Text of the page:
Probably not. Bugs make poor jet fuel. But it might be an important component of futuristic food systems. It’s not as far out as it sounds. When I started working with insect protein a few years ago, I met with researchers at Cornell to discuss the prospect.
Food is a big problem for space travel and so far, the only place we can find food is on Earth. Colonizing other planets for any meaningful duration will necessitate a way to produce our own food and terraforming to make hostile planets less hostile might still be years away from becoming science fact. Nonetheless, as Matt Damon taught us all, you can grow potatoes on Mars—you just need science and determination.
A potato is great food to consider. They’re fairly nutritious, versatile, and universally loved. They also come with a lot of inedible residue and are pretty low in protein. As with most plant foods, we can only eat a portion of the total mass of the plant. A potato is a tuber, a swelled, starchy root, that lies beneath the green, leafy part of the plant. You can eat the tuber but the rest is unfortunately poisonous (it was the downfall of Chris McCandless in another potato-themed movie, Into the Wild).
Potatoes, like tomatoes, eggplants, and some berries, are members of the nightshade family. Nightshades are a diverse family of plants containing toxic alkaloids, these are usually concentrated in the leaves and roots and are why you shouldn’t eat green potatoes. (Interestingly, the Latin name of the nightshade family ‘belladonna’ means ‘beautiful lady’ and refers to its historical use as a cosmetic. In small, non-lethal doses, nightshade can dilate pupils—apparently a sign of beauty.)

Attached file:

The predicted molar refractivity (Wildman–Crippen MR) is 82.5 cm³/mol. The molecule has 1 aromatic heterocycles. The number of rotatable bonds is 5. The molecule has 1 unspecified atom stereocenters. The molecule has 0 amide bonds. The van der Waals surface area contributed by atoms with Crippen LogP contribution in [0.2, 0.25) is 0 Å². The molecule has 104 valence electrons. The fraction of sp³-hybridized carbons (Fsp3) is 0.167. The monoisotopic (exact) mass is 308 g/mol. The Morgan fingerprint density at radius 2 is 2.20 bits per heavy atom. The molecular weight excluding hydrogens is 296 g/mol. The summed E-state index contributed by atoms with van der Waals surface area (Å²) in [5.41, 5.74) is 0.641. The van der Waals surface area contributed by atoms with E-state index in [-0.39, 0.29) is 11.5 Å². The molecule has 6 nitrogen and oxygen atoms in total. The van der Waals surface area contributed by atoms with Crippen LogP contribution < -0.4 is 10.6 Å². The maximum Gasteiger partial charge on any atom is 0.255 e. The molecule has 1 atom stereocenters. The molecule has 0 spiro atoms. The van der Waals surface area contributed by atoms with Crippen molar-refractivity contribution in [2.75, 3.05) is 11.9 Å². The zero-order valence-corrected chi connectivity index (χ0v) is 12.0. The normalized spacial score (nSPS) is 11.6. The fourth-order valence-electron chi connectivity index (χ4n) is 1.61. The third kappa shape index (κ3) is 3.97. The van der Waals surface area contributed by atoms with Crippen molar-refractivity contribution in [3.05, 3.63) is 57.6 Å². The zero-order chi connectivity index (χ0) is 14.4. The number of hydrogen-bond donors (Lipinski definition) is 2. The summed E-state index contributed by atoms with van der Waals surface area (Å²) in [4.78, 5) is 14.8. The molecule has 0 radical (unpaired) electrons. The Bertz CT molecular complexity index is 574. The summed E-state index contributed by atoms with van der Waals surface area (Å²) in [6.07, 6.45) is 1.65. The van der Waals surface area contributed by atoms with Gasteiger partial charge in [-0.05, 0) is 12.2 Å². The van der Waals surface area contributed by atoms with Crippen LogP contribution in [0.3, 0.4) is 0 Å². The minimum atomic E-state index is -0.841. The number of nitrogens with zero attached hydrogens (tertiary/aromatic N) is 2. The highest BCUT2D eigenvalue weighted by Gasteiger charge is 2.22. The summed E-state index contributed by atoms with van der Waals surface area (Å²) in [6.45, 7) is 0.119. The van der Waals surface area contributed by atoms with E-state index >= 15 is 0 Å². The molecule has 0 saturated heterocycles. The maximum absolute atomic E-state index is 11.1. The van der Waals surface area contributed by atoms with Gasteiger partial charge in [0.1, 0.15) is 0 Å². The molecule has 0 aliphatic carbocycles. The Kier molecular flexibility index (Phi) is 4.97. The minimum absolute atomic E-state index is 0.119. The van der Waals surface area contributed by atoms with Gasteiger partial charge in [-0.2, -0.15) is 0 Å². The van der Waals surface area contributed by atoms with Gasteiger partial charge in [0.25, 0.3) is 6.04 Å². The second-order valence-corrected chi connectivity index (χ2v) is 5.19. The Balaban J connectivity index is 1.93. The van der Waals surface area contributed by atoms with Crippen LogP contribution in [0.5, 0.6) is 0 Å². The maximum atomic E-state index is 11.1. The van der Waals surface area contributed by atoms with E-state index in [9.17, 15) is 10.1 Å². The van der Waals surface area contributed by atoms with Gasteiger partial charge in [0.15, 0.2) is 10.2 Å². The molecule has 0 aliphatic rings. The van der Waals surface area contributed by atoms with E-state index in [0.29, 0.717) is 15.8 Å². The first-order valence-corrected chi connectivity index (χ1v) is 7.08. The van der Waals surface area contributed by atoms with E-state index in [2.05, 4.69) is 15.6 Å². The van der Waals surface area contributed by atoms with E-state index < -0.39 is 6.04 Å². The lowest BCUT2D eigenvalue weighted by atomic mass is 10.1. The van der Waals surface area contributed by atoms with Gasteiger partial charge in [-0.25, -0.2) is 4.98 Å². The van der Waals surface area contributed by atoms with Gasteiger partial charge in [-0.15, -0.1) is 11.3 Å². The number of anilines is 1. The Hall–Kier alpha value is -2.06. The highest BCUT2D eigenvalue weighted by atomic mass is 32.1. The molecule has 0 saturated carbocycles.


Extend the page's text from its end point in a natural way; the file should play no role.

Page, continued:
Inedible residues are an important byproduct of agriculture. They may find use as fertilizers, returning their nutrients to the soil, but this might be useless in a futuristic hydroponic system like we might see on Mars. Enter insects. Insects can provide the biomachinery needed to digest and repurpose such residues into high value protein. They could be an essential part of a futuristic agri-food chain, supplementing a starch-heavy potato diet with essential proteins, fatty acids, and vitamins.
This isn’t a new concept. Historians suggest that Inca’s would sell caterpillar infested corn for more than the bug-free version. The caterpillars supplemented essential amino acids, fatty acids, and vitamin B12 in the corn and made an opportunity out of a pest.
Getting to other planets might take some rethinking an ingenuity but we can do well to consider how these systems could improve life on Earth too—there’s no reason to reserve invention for the red planet. Creating connections between different parts of the food system creates a more robust network and one that’s more resilient to shocks and disruptions—when one node is compromised in a network, others can pick up the slack.
Edible insects can fill gaps in our agriculture, converting edible or inedible products into nutritious biomass and connecting sectors that may have lacked an edible bridge. With new processing techniques and some culinary cleverness, these can taste pretty darn good too.
Space is a lonely and expensive place. Nothing can afford go to waste. Insects are a vital piece of biomachinery in the effort to do more with less. It’s not a new idea, just a new application. Besides, in space no one can hear you chirp.
About the author: Lee Cadesky @lcadesky